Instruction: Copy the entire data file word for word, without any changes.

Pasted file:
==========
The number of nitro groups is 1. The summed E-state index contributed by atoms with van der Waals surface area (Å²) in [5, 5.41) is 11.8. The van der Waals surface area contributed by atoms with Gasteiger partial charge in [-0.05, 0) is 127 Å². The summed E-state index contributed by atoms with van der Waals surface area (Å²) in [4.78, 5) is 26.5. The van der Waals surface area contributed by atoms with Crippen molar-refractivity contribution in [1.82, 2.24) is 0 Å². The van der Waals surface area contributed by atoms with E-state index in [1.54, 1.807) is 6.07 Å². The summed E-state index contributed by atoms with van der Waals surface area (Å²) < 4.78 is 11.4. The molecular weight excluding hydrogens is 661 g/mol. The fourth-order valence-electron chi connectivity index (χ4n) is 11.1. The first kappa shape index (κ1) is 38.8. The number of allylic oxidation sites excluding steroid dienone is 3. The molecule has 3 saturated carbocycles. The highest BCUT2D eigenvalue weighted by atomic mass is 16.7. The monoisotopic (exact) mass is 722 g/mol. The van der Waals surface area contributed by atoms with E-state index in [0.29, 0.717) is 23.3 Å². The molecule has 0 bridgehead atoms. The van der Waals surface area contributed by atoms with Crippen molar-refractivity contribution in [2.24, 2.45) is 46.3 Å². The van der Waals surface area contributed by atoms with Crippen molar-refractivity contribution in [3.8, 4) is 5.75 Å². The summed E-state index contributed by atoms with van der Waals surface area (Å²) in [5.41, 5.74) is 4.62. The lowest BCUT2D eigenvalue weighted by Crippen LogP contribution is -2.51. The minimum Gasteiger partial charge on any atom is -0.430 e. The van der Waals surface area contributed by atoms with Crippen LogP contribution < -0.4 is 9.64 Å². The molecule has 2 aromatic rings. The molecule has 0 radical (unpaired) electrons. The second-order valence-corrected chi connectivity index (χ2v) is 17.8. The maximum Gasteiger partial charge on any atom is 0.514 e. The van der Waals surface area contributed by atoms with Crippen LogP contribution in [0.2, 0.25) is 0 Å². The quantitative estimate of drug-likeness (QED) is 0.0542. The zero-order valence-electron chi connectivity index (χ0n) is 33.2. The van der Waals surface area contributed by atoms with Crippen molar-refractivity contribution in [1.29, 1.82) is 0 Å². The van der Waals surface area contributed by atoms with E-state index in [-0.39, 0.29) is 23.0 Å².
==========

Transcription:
The number of nitro groups is 1. The summed E-state index contributed by atoms with van der Waals surface area (Å²) in [5, 5.41) is 11.8. The van der Waals surface area contributed by atoms with Gasteiger partial charge in [-0.05, 0) is 127 Å². The summed E-state index contributed by atoms with van der Waals surface area (Å²) in [4.78, 5) is 26.5. The van der Waals surface area contributed by atoms with Crippen molar-refractivity contribution in [1.82, 2.24) is 0 Å². The van der Waals surface area contributed by atoms with E-state index in [1.54, 1.807) is 6.07 Å². The summed E-state index contributed by atoms with van der Waals surface area (Å²) < 4.78 is 11.4. The molecular weight excluding hydrogens is 661 g/mol. The fourth-order valence-electron chi connectivity index (χ4n) is 11.1. The first kappa shape index (κ1) is 38.8. The number of allylic oxidation sites excluding steroid dienone is 3. The molecule has 3 saturated carbocycles. The highest BCUT2D eigenvalue weighted by atomic mass is 16.7. The monoisotopic (exact) mass is 722 g/mol. The van der Waals surface area contributed by atoms with E-state index in [0.29, 0.717) is 23.3 Å². The molecule has 0 bridgehead atoms. The van der Waals surface area contributed by atoms with Crippen molar-refractivity contribution in [2.24, 2.45) is 46.3 Å². The van der Waals surface area contributed by atoms with Crippen molar-refractivity contribution in [3.8, 4) is 5.75 Å². The summed E-state index contributed by atoms with van der Waals surface area (Å²) in [5.41, 5.74) is 4.62. The lowest BCUT2D eigenvalue weighted by Crippen LogP contribution is -2.51. The minimum Gasteiger partial charge on any atom is -0.430 e. The van der Waals surface area contributed by atoms with Crippen LogP contribution < -0.4 is 9.64 Å². The molecule has 2 aromatic rings. The molecule has 0 radical (unpaired) electrons. The second-order valence-corrected chi connectivity index (χ2v) is 17.8. The maximum Gasteiger partial charge on any atom is 0.514 e. The van der Waals surface area contributed by atoms with Crippen LogP contribution in [0.2, 0.25) is 0 Å². The quantitative estimate of drug-likeness (QED) is 0.0542. The zero-order valence-electron chi connectivity index (χ0n) is 33.2. The van der Waals surface area contributed by atoms with Crippen molar-refractivity contribution in [1.29, 1.82) is 0 Å². The van der Waals surface area contributed by atoms with E-state index in [-0.39, 0.29) is 23.0 Å².